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Modern cooling systems are way better than they use to be. Overheating when towing was common decades ago. Transmissions can still overheat if additional cooling is not available. I would always prefer a manual transmission for overall reliability. The scanguage II is good insurance. You can see problems before they become real problems. You can see exact numbers not gages that are not calibrated in real units. It also doubles as a code scanner and you can move it from vehicle to vehicle.

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Old 09-26-2012, 05:58 PM   #24
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My experience with 2 former Jeeps with the 4.7 L V8 was the same as Chillpoints so I think this is normal for that motor. I always used the tow haul mode and kept the rpm at 3200 to 3400 on hills. I also used Mobil 1 synthetic. The HO version of the 4.7 got much better gas mileage than the regular version. My safari weighed in at 6000 lbs.
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Old 09-26-2012, 06:00 PM   #25
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No don't mess with cooler thermostats. That may have worked during the 70's but it can really mess up a computerized engine. Everything is based on that engine temperature.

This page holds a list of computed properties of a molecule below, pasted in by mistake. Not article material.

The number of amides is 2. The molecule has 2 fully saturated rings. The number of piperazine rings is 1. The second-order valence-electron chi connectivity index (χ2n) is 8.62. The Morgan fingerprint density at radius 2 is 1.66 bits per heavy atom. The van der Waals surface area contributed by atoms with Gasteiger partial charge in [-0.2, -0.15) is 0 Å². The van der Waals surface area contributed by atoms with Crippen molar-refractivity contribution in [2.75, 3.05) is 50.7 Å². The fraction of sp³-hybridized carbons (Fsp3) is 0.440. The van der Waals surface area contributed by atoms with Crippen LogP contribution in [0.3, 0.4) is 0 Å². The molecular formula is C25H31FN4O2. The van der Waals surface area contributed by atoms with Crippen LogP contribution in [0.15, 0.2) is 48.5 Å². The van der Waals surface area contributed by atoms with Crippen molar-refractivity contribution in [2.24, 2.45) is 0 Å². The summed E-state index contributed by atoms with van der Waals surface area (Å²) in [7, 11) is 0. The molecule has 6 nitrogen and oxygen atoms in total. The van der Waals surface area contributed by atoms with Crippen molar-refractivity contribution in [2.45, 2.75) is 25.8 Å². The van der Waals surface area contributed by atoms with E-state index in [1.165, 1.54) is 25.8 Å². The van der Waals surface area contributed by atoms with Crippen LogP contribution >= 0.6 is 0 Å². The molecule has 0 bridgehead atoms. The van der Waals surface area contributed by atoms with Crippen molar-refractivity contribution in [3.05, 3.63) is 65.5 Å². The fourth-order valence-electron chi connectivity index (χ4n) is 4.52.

Originally Posted by ElCamino Man View Post
I dont think youd see much difference in engine temps by putting in an aux tranny cooler. One thing you could do (as long as it doesnt mess with your computer) is put a cooler thermostat in. I noticed on my F-250 itd get hot if I just let it idle for too long. Replaced the thermostat and viola! Doesnt creep much. I also have an aux trans cooler on mine, but its to keep the tranny cool, not the engine.

And your gauge on your truck would be a dummy gauge. It shouldnt read much difference whether its actually getting hot or not. You could install either an aftermarket gauge, or like stated earlier, a ScanGauge. Then you can monitor EVERYTHING on your truck, including engine and tranny temps. Theyre not bad priced either. I think something like $130
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Old 09-27-2012, 08:20 AM   #26
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Hence the reason I said unless itll mess with your computer lol. I was gonna put a cooler thermostat in my 1992 F-250 but the guy behind the counter sad itd prolly be best to stick with the stock one. If itd mess with a 1992, im sure itd mess with a newer one
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Old 09-27-2012, 08:21 AM   #27